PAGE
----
Several groups of volunteers gathered to clean up the Hardin County banks of the Ohio River in all three towns, Cave In Rock, Elizabethtown, and Rosiclare as part of the 30th Annual Ohio River Sweep last Saturday, June 15, 2019.
Pictured above is the Cave In Rock team led by Ron and Barb Schierbaum. The Schierbaums travel from Bluford, IL to volunteer each year.
In Rosiclare, Nicholas Shockley, Nathan Shockley, Joey Lewis, Gwynn Johnson, and Bryan and Diane Stone volunteered collecting several bags of trash.
David Griswold, Bob and Rosemary Riley, Becky Barnard, and Harve and Rachel Hurford were some of the locals who volunteered to clean up the river bank at Elizabethtown.
Griswold even got a couple of tourists with kids and a few Hog Rockers to join in. Griswold approached the tourists with kids at the Rose Hotel. He gave them two shirts for their kids, along with a quick version of ‘the speech’ he presents to anyone who walks by during the Ohio River Sweep. He talks about civic responsibility and how we all should refrain from throwing trash in the streams. When Griswold went back to the shelter he noticed his “speech” worked. The littlest child was picking up litter as they walked back up the street towards the bank.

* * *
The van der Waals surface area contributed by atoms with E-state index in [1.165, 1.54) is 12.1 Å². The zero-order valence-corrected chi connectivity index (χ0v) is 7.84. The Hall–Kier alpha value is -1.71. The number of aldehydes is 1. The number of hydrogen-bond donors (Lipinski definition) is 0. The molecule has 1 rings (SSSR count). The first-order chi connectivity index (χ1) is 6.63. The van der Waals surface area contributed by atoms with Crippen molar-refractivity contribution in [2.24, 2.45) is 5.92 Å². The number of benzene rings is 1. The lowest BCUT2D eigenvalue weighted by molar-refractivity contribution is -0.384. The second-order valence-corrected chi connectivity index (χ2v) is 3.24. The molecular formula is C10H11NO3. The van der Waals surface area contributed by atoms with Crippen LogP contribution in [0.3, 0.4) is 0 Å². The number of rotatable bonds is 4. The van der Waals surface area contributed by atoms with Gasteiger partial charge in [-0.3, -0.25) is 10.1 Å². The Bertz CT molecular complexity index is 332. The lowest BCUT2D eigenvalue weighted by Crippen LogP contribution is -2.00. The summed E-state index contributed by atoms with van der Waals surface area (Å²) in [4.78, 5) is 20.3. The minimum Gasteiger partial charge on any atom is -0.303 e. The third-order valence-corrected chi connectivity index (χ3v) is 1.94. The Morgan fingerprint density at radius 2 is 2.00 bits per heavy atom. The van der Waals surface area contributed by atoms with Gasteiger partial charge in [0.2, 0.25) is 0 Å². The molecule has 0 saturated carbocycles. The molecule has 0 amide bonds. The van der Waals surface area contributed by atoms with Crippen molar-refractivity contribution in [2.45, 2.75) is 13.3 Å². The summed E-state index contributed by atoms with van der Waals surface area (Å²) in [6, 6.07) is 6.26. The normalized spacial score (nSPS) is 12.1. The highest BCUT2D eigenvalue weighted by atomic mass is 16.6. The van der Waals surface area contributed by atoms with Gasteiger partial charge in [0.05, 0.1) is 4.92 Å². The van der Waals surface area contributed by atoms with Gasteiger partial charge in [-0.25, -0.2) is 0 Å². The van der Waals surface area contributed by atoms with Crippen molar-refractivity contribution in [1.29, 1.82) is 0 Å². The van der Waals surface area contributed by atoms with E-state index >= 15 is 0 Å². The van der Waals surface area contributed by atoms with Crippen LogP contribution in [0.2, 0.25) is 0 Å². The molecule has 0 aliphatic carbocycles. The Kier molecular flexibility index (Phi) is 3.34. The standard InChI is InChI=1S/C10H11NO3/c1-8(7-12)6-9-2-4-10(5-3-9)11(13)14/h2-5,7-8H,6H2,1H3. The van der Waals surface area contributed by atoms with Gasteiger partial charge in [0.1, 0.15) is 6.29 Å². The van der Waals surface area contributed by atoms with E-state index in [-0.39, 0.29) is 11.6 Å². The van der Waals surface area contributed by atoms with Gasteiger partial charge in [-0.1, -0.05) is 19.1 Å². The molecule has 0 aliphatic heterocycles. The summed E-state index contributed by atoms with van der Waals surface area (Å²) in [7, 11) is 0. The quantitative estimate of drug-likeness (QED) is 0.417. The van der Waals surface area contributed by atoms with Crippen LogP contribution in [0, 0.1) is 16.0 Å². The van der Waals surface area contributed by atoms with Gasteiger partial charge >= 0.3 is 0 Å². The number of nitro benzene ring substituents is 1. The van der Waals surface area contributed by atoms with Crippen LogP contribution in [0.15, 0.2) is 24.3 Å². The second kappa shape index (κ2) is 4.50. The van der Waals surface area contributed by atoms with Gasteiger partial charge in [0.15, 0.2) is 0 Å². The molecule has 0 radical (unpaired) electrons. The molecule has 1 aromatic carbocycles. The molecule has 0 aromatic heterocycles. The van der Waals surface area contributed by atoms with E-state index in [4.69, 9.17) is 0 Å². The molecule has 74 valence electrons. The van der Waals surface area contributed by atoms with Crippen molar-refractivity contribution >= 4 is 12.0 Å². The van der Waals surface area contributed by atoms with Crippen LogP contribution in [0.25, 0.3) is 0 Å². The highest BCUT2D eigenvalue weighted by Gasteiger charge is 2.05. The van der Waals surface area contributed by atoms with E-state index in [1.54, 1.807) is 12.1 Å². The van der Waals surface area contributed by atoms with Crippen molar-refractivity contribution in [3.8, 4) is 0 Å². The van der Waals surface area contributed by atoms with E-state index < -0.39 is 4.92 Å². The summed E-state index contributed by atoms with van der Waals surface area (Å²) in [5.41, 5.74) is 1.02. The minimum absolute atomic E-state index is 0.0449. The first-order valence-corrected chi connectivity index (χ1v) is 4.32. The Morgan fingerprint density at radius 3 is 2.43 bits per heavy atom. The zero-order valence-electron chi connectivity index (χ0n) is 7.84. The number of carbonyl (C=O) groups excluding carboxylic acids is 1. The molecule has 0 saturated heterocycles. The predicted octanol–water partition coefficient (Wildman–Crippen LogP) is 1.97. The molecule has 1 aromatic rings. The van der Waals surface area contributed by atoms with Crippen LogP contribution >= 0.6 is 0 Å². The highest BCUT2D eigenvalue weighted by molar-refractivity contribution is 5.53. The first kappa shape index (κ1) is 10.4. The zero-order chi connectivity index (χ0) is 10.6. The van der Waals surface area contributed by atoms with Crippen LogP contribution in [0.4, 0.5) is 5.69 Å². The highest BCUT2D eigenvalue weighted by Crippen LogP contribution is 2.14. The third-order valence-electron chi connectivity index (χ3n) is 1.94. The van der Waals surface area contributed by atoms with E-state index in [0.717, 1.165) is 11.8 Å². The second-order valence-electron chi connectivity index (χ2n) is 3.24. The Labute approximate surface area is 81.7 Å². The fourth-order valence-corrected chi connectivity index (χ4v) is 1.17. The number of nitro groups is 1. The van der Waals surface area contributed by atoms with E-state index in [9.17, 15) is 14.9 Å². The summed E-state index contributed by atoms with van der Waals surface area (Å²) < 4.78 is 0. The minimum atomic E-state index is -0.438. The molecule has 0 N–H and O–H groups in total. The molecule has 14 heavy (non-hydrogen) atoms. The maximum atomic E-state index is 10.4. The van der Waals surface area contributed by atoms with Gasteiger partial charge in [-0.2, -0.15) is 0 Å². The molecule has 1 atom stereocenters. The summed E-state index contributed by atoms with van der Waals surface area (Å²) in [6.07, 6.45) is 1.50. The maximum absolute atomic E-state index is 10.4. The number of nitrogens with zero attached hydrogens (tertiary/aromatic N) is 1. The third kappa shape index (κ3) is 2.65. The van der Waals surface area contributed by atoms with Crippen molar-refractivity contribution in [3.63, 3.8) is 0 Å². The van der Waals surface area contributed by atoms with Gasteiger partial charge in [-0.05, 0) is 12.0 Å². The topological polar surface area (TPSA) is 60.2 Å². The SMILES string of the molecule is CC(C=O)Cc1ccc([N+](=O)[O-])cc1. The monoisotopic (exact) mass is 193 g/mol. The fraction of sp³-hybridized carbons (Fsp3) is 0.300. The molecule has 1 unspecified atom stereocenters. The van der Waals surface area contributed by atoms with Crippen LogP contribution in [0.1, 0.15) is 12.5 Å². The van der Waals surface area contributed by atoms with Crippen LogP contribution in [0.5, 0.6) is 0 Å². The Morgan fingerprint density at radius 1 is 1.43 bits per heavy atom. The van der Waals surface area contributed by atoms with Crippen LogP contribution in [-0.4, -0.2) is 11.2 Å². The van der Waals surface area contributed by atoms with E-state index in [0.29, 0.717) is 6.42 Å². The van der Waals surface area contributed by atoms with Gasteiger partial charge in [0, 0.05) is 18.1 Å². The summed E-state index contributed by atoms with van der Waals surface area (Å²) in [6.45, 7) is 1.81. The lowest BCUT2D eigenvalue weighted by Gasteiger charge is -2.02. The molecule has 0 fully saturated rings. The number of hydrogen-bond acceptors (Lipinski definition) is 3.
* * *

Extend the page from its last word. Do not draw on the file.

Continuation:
Over the decades that he has volunteered for the Ohio River Sweep, Griswold said he’s noticed a change in the amounts and types of trash recovered. He says most of the trash seems to be shore generated, everyday litter from people leaving trash behind at the park.
“I see this as a good thing, said Griswold. “It means the river itself has less trash than ever, but also means we could be doing a little better ourselves.”
Griswold said that the turn out has been low over the past few years, but believes that educating kids about the effects of littering may be key.
“I believe the real value of the event probably occurs during the poster competition, the education portion that happens in schools,” said Griswold.
The Poster Contest, held in conjunction with the Ohio River Sweep, is one way to spread the word about litter prevention. It helps to create an awareness of water quality problems caused by litter and illegal dumping. Often schools incorporate this in their lessons.
The Ohio River Sweep is a volunteer, riverbank cleanup that extends the entire length of the Ohio River and beyond. This is the largest environmental event of its kind and encompasses six states and 3,000 miles of shoreline that extends from Pittsburg, PA to Cairo, IL.
The volunteers for the Ohio River Sweep have made tremendous progress cleaning the Ohio River. Yet, litter continues to be a global problem. Volunteers make a positive impact in the Ohio River watershed by participating in the Ohio River Sweep.
Litter, especially plastics, in our rivers and ocean is a significant problem. The Ohio River Sweep is a critical event to remove plastics from our rivers before they enter the ocean.